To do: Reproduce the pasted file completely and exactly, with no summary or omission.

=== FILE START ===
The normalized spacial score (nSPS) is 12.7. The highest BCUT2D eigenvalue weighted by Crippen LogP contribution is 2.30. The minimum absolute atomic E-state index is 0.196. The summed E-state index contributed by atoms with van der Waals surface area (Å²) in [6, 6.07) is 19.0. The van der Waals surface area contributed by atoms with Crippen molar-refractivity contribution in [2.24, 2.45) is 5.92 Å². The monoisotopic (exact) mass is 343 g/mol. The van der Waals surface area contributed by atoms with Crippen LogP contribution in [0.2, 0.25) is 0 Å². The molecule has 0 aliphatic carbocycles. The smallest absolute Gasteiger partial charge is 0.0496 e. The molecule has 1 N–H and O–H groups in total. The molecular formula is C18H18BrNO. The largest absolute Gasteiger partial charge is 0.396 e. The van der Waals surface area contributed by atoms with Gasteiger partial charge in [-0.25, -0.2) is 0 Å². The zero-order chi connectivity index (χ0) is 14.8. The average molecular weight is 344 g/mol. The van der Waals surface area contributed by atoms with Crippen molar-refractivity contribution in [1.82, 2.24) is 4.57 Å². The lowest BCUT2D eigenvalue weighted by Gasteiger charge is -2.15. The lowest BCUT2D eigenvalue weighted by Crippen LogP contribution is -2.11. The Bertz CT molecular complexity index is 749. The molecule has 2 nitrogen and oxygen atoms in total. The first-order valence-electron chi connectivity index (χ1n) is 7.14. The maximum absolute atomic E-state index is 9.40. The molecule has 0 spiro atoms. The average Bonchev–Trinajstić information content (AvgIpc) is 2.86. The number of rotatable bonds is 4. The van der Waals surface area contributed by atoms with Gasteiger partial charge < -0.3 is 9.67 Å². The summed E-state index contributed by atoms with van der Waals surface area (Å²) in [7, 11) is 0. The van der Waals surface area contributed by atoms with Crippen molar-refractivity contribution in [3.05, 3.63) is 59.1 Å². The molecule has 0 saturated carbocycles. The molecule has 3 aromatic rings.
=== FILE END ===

The normalized spacial score (nSPS) is 12.7. The highest BCUT2D eigenvalue weighted by Crippen LogP contribution is 2.30. The minimum absolute atomic E-state index is 0.196. The summed E-state index contributed by atoms with van der Waals surface area (Å²) in [6, 6.07) is 19.0. The van der Waals surface area contributed by atoms with Crippen molar-refractivity contribution in [2.24, 2.45) is 5.92 Å². The monoisotopic (exact) mass is 343 g/mol. The van der Waals surface area contributed by atoms with Crippen LogP contribution in [0.2, 0.25) is 0 Å². The molecule has 0 aliphatic carbocycles. The smallest absolute Gasteiger partial charge is 0.0496 e. The molecule has 1 N–H and O–H groups in total. The molecular formula is C18H18BrNO. The largest absolute Gasteiger partial charge is 0.396 e. The van der Waals surface area contributed by atoms with Gasteiger partial charge in [-0.25, -0.2) is 0 Å². The zero-order chi connectivity index (χ0) is 14.8. The average molecular weight is 344 g/mol. The van der Waals surface area contributed by atoms with Crippen molar-refractivity contribution in [1.82, 2.24) is 4.57 Å². The lowest BCUT2D eigenvalue weighted by Gasteiger charge is -2.15. The lowest BCUT2D eigenvalue weighted by Crippen LogP contribution is -2.11. The Bertz CT molecular complexity index is 749. The molecule has 2 nitrogen and oxygen atoms in total. The first-order valence-electron chi connectivity index (χ1n) is 7.14. The maximum absolute atomic E-state index is 9.40. The molecule has 0 spiro atoms. The average Bonchev–Trinajstić information content (AvgIpc) is 2.86. The number of rotatable bonds is 4. The van der Waals surface area contributed by atoms with Gasteiger partial charge < -0.3 is 9.67 Å². The summed E-state index contributed by atoms with van der Waals surface area (Å²) in [7, 11) is 0. The van der Waals surface area contributed by atoms with Crippen molar-refractivity contribution in [3.05, 3.63) is 59.1 Å². The molecule has 0 saturated carbocycles. The molecule has 3 aromatic rings.